Dysfunction of the PI3K–Akt–GSK-3 pathway is a common feature in cell culture and in vivo models of prion disease
Transmissible spongiform encephalopathies, also called prion diseases, are characterized by the cerebral accumulation of misfolded prion protein (PrPSC) and subsequent neurodegeneration. However, despite considerable research effort, the molecular mechanisms underlying prion-induced neurodegeneration are poorly understood. Here, we explore the hypothesis that prions induce dysfunction of the PI3K/Akt/GSK-3 signalling pathway.
We employed two parallel approaches. Using cell cultures derived from mouse primary neurones and from a human neuronal cell line, we identified common elements that were modified by the neurotoxic fragment of PrP106–126. These studies were then complemented by comparative analyses in a mouse model of prion infection.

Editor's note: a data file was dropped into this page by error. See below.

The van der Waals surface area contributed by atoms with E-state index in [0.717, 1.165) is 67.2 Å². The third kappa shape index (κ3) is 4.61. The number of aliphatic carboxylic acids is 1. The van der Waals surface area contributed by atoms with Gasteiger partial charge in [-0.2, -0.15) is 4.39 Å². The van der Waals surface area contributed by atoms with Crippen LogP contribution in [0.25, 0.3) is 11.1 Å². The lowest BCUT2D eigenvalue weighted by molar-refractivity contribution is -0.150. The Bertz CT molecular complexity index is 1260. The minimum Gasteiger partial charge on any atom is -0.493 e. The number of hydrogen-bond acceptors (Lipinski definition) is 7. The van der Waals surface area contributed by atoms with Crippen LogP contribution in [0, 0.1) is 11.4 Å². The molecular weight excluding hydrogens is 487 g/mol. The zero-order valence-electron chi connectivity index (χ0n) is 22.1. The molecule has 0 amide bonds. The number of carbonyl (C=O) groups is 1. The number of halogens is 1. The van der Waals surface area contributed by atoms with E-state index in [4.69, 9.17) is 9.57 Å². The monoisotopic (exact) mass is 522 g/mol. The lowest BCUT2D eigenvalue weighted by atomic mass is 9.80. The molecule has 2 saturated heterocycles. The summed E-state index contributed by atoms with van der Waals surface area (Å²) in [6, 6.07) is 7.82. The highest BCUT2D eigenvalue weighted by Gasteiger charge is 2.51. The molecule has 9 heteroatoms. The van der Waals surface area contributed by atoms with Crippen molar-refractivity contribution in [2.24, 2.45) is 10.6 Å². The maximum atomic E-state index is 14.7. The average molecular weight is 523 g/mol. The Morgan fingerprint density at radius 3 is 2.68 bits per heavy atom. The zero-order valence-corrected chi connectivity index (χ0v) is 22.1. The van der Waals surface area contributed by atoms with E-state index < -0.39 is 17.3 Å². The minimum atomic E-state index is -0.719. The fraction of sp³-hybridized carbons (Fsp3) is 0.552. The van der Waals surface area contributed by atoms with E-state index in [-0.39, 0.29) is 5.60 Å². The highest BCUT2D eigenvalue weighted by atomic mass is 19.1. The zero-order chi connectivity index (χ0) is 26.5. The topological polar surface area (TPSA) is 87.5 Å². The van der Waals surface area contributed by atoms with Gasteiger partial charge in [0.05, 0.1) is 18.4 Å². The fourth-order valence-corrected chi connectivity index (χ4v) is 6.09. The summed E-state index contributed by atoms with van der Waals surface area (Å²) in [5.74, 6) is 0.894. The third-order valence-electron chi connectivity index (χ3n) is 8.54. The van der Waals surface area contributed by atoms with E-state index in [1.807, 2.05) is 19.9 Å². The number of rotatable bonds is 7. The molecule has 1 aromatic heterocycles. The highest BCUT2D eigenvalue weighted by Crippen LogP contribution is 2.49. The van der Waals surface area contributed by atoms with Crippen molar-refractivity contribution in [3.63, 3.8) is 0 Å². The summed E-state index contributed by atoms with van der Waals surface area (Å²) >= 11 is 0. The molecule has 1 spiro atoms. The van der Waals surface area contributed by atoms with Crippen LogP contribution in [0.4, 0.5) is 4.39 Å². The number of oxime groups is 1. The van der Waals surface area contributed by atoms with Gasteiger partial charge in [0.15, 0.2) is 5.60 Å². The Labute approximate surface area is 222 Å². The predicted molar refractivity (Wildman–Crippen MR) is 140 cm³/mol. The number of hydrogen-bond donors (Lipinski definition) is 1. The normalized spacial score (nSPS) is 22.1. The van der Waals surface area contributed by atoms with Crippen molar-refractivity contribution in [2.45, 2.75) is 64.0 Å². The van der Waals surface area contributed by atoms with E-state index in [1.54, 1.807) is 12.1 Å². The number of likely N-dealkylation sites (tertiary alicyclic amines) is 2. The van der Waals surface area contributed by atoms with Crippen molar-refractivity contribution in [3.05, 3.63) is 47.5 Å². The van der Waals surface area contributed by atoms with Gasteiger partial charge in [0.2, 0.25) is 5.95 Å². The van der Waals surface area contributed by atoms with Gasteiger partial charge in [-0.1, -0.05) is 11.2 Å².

The presence of a polymerized fragment of the prion protein (PrP106–126) or of a prion strain altered PI3K-mediated signalling, as evidenced by Akt inhibition and GSK-3 activation. PI3K activation by the addition of insulin or the expression of a constitutively active Akt mutant restored normal levels of Akt and GSK-3 activity. These changes were correlated with a reduction in caspase activity and an increase in neuronal survival. Moreover, we found that activation of caspase 3, Erk and GSK-3 are common features of PrP106–126-mediated neurotoxicity in cellular systems and prion infection in the mouse cerebellum, while activation of caspase 12 and JNK was observed in cellular models.
Our findings in cell culture and in vivo models of prion disease demonstrate marked alterations to the PI3K/Akt/GSK-3 pathway and suggest that two additional pathways contribute to PrP-induced neurotoxicity as responsible of JNK and caspase 12 activation.